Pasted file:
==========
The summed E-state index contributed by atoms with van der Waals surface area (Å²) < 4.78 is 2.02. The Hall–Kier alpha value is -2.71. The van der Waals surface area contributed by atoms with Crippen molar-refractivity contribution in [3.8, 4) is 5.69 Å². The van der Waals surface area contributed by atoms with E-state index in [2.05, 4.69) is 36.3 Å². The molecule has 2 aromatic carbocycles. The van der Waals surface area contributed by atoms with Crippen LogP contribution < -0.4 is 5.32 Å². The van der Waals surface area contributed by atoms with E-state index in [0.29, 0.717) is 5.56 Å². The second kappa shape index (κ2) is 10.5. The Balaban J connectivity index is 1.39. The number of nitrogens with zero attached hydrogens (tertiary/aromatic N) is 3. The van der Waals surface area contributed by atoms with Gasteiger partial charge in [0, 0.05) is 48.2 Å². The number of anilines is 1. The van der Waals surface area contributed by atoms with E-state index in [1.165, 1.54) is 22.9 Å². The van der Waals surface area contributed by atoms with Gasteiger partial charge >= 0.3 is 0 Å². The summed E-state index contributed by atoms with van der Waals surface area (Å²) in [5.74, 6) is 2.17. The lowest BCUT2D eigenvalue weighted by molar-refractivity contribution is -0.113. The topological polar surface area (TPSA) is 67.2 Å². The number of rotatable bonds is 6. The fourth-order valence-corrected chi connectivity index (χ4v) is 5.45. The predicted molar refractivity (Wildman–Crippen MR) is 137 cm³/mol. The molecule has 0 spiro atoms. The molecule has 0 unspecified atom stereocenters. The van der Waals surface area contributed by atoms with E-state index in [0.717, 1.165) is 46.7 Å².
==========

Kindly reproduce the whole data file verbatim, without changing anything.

The summed E-state index contributed by atoms with van der Waals surface area (Å²) < 4.78 is 2.02. The Hall–Kier alpha value is -2.71. The van der Waals surface area contributed by atoms with Crippen molar-refractivity contribution in [3.8, 4) is 5.69 Å². The van der Waals surface area contributed by atoms with E-state index in [2.05, 4.69) is 36.3 Å². The molecule has 2 aromatic carbocycles. The van der Waals surface area contributed by atoms with Crippen LogP contribution < -0.4 is 5.32 Å². The van der Waals surface area contributed by atoms with E-state index in [0.29, 0.717) is 5.56 Å². The second kappa shape index (κ2) is 10.5. The Balaban J connectivity index is 1.39. The number of nitrogens with zero attached hydrogens (tertiary/aromatic N) is 3. The van der Waals surface area contributed by atoms with Gasteiger partial charge in [0, 0.05) is 48.2 Å². The number of anilines is 1. The van der Waals surface area contributed by atoms with E-state index in [1.165, 1.54) is 22.9 Å². The van der Waals surface area contributed by atoms with Gasteiger partial charge >= 0.3 is 0 Å². The summed E-state index contributed by atoms with van der Waals surface area (Å²) in [5.74, 6) is 2.17. The lowest BCUT2D eigenvalue weighted by molar-refractivity contribution is -0.113. The topological polar surface area (TPSA) is 67.2 Å². The number of rotatable bonds is 6. The fourth-order valence-corrected chi connectivity index (χ4v) is 5.45. The predicted molar refractivity (Wildman–Crippen MR) is 137 cm³/mol. The molecule has 0 spiro atoms. The molecule has 0 unspecified atom stereocenters. The van der Waals surface area contributed by atoms with E-state index in [0.717, 1.165) is 46.7 Å².